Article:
Source: Maritime New ZealandKeeping lifejackets in seaworthy condition is one focus of workshops being held for fishers in Niue this week.
The workshops are being delivered by New Zealand’s Pacific Maritime Safety Programme (PMSP), which is a New Zealand Aid-funded programme, administered by the Ministry of Foreign Affairs and Trade and delivered by Maritime NZ.
These workshops mark the second time the PMSP has delivered community education in Niue, and the first time the programme has targeted small boat or “tinny” fishers.
Traditional canoe fishers were the focus of similar workshops held in May.
PMSP Manager David Billington said the boat safety workshops cover a range of safety-related topics, including a practical session on lifejacket servicing. Attendees have been offered the opportunity to purchase grab bags of emergency equipment at subsidised rates.
The workshops are being hosted by the Department of Agriculture, Forestry and Fisheries in Niue, supported by the Niue Island Fishing Association.
“Since the community education programme launched in Niue last year, we have seen increased use of lifejackets, which is really positive,” Mr Billington said.
“While continuing to promote lifejackets as a key life saving device, we want to ensure people in Niue also know how to service them and keep them in good condition.”
Mr Billington said the PMSP team would take the opportunity to look at how different types of lifejackets responded to the Niue climate and environment, with a particular focus on gas cannisters and inflating mechanisms.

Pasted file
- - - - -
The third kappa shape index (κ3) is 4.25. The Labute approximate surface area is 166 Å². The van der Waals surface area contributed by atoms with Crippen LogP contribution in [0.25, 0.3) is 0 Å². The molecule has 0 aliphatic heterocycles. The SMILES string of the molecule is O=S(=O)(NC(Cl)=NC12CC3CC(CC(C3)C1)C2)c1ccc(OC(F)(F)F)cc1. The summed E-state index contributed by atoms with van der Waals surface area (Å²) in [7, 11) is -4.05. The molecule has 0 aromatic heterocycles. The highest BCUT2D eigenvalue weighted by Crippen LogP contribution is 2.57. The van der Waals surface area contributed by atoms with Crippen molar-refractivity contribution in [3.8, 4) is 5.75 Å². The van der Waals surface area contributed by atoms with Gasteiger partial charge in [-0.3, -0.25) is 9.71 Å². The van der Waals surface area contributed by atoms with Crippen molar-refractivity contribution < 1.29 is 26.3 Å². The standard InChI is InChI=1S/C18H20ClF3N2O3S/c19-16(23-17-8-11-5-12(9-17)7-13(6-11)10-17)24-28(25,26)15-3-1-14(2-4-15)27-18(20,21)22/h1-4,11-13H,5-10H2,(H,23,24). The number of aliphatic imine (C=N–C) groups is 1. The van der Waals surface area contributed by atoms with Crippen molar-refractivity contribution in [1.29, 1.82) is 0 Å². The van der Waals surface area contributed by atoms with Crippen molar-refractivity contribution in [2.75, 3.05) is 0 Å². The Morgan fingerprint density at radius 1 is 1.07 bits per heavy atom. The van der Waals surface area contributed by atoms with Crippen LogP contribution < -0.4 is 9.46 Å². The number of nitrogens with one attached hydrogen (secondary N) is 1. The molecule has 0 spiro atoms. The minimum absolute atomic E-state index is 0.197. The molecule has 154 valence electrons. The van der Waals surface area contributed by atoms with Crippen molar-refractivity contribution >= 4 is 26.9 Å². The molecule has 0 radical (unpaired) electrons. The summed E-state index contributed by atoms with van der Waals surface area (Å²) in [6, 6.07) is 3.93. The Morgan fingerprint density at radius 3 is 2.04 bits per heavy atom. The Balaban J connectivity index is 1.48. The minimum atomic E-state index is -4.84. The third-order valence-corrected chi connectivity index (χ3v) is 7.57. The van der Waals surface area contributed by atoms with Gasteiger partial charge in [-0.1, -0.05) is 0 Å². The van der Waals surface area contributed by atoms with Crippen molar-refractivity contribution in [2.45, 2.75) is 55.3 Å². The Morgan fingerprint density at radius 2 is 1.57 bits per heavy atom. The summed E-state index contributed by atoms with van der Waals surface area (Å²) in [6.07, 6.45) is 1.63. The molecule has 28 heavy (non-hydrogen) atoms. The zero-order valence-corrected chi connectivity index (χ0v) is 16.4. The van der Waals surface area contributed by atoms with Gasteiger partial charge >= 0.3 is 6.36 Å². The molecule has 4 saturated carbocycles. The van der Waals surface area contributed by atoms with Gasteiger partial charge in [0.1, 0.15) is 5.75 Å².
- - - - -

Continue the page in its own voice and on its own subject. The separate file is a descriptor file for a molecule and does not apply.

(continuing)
“We promote inflatable lifejackets as they are comfortable to wear and there are some excellent products on the market with high buoyancy standards.
“But we are interested in how these jackets stand up to the Pacific climate – as part of the workshop we’ll be looking at whether the life cycles of these items are affected by the humidity.”
“Fishing is one of the most dangerous occupations in the world and while Niue has a good safety record in terms of fatalities, any fisher you talk to here will be able to tell you a near miss story,” said Mr Billington.
“We want to help shift the safety culture to one where people always come home safely.”
* The workshops are being held on Tuesday 9 and Wednesday 10 October – please note Niue is one day behind New Zealand.
For further information:
PMSP communications advisor Sophie Hazelhurst, email@example.com (please note, Sophie is in Niue, so the best way to contact her is via email).
All media releases
Subscribe Follow us News feed
Call the MNZ media line